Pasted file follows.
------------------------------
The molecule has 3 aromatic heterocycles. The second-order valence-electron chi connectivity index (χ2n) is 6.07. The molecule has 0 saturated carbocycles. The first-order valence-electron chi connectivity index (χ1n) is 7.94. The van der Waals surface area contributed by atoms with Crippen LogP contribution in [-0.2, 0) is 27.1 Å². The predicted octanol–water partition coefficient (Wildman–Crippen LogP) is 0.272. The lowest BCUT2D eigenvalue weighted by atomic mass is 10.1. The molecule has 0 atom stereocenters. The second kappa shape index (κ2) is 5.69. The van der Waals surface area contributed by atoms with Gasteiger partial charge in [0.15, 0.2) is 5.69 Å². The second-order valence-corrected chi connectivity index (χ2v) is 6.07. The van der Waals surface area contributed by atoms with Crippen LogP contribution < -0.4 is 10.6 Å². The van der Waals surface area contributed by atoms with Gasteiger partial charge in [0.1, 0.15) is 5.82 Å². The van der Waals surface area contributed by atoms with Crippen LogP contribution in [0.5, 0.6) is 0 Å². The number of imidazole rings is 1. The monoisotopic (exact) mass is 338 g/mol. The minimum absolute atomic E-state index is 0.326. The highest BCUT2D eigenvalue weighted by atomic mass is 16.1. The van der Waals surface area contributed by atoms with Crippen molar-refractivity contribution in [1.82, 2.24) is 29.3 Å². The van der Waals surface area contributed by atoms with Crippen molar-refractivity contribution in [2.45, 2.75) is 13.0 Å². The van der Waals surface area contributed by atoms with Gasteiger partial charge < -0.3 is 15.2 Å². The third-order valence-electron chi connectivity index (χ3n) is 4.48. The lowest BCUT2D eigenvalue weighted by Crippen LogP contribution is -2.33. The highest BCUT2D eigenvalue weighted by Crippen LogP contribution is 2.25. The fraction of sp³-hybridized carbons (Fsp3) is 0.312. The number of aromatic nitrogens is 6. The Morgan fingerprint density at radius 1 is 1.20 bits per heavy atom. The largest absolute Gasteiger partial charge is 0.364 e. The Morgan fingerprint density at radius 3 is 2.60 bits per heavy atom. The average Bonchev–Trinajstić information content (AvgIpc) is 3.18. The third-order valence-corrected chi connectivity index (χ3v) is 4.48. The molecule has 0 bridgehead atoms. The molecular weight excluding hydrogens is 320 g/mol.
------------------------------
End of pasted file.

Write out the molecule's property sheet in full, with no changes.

The molecule has 3 aromatic heterocycles. The second-order valence-electron chi connectivity index (χ2n) is 6.07. The molecule has 0 saturated carbocycles. The first-order valence-electron chi connectivity index (χ1n) is 7.94. The van der Waals surface area contributed by atoms with Crippen LogP contribution in [-0.2, 0) is 27.1 Å². The predicted octanol–water partition coefficient (Wildman–Crippen LogP) is 0.272. The lowest BCUT2D eigenvalue weighted by atomic mass is 10.1. The molecule has 0 atom stereocenters. The second kappa shape index (κ2) is 5.69. The van der Waals surface area contributed by atoms with Gasteiger partial charge in [0.15, 0.2) is 5.69 Å². The second-order valence-corrected chi connectivity index (χ2v) is 6.07. The van der Waals surface area contributed by atoms with Crippen LogP contribution < -0.4 is 10.6 Å². The van der Waals surface area contributed by atoms with Gasteiger partial charge in [0.1, 0.15) is 5.82 Å². The van der Waals surface area contributed by atoms with Crippen LogP contribution in [0.5, 0.6) is 0 Å². The number of imidazole rings is 1. The monoisotopic (exact) mass is 338 g/mol. The minimum absolute atomic E-state index is 0.326. The highest BCUT2D eigenvalue weighted by atomic mass is 16.1. The van der Waals surface area contributed by atoms with Crippen molar-refractivity contribution in [1.82, 2.24) is 29.3 Å². The van der Waals surface area contributed by atoms with Crippen molar-refractivity contribution in [2.45, 2.75) is 13.0 Å². The van der Waals surface area contributed by atoms with Gasteiger partial charge < -0.3 is 15.2 Å². The third-order valence-electron chi connectivity index (χ3n) is 4.48. The lowest BCUT2D eigenvalue weighted by Crippen LogP contribution is -2.33. The highest BCUT2D eigenvalue weighted by Crippen LogP contribution is 2.25. The fraction of sp³-hybridized carbons (Fsp3) is 0.312. The number of aromatic nitrogens is 6. The Morgan fingerprint density at radius 1 is 1.20 bits per heavy atom. The largest absolute Gasteiger partial charge is 0.364 e. The Morgan fingerprint density at radius 3 is 2.60 bits per heavy atom. The average Bonchev–Trinajstić information content (AvgIpc) is 3.18. The third-order valence-corrected chi connectivity index (χ3v) is 4.48. The molecule has 0 bridgehead atoms. The molecular weight excluding hydrogens is 320 g/mol.